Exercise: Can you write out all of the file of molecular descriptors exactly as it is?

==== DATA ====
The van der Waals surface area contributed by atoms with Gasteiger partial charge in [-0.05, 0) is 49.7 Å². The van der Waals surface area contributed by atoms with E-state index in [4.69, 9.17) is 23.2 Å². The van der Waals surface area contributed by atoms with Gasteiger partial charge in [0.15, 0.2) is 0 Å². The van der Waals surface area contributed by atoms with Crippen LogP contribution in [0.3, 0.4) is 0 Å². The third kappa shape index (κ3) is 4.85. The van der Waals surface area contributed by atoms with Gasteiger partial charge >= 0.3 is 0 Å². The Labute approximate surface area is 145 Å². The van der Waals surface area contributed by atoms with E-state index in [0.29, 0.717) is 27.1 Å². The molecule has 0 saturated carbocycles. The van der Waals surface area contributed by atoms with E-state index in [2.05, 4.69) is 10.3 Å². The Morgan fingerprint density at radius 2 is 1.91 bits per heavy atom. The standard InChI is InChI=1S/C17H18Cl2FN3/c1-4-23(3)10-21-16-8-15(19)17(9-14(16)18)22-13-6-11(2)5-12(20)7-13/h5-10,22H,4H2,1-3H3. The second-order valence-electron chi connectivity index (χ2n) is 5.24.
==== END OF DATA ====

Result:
The van der Waals surface area contributed by atoms with Gasteiger partial charge in [-0.05, 0) is 49.7 Å². The van der Waals surface area contributed by atoms with E-state index in [4.69, 9.17) is 23.2 Å². The van der Waals surface area contributed by atoms with Gasteiger partial charge in [0.15, 0.2) is 0 Å². The van der Waals surface area contributed by atoms with Crippen LogP contribution in [0.3, 0.4) is 0 Å². The third kappa shape index (κ3) is 4.85. The van der Waals surface area contributed by atoms with Gasteiger partial charge >= 0.3 is 0 Å². The Labute approximate surface area is 145 Å². The van der Waals surface area contributed by atoms with E-state index in [0.29, 0.717) is 27.1 Å². The molecule has 0 saturated carbocycles. The van der Waals surface area contributed by atoms with E-state index in [2.05, 4.69) is 10.3 Å². The Morgan fingerprint density at radius 2 is 1.91 bits per heavy atom. The standard InChI is InChI=1S/C17H18Cl2FN3/c1-4-23(3)10-21-16-8-15(19)17(9-14(16)18)22-13-6-11(2)5-12(20)7-13/h5-10,22H,4H2,1-3H3. The second-order valence-electron chi connectivity index (χ2n) is 5.24.